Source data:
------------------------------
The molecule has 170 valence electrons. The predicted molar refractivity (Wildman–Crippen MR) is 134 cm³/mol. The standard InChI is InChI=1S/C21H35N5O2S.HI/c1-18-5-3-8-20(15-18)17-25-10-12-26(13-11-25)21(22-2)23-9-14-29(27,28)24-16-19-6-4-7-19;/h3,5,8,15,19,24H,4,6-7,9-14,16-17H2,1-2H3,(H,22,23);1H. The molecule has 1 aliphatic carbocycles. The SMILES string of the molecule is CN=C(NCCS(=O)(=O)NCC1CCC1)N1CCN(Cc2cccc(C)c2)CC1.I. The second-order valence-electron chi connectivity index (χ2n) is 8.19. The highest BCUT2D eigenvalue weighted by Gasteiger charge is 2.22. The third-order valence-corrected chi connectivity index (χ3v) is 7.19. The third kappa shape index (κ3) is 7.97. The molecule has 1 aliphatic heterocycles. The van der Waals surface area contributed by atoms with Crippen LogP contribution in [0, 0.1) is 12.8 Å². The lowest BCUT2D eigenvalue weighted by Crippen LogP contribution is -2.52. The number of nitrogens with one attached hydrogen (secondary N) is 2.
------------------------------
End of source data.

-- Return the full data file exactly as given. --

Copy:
The molecule has 170 valence electrons. The predicted molar refractivity (Wildman–Crippen MR) is 134 cm³/mol. The standard InChI is InChI=1S/C21H35N5O2S.HI/c1-18-5-3-8-20(15-18)17-25-10-12-26(13-11-25)21(22-2)23-9-14-29(27,28)24-16-19-6-4-7-19;/h3,5,8,15,19,24H,4,6-7,9-14,16-17H2,1-2H3,(H,22,23);1H. The molecule has 1 aliphatic carbocycles. The SMILES string of the molecule is CN=C(NCCS(=O)(=O)NCC1CCC1)N1CCN(Cc2cccc(C)c2)CC1.I. The second-order valence-electron chi connectivity index (χ2n) is 8.19. The highest BCUT2D eigenvalue weighted by Gasteiger charge is 2.22. The third-order valence-corrected chi connectivity index (χ3v) is 7.19. The third kappa shape index (κ3) is 7.97. The molecule has 1 aliphatic heterocycles. The van der Waals surface area contributed by atoms with Crippen LogP contribution in [0, 0.1) is 12.8 Å². The lowest BCUT2D eigenvalue weighted by Crippen LogP contribution is -2.52. The number of nitrogens with one attached hydrogen (secondary N) is 2.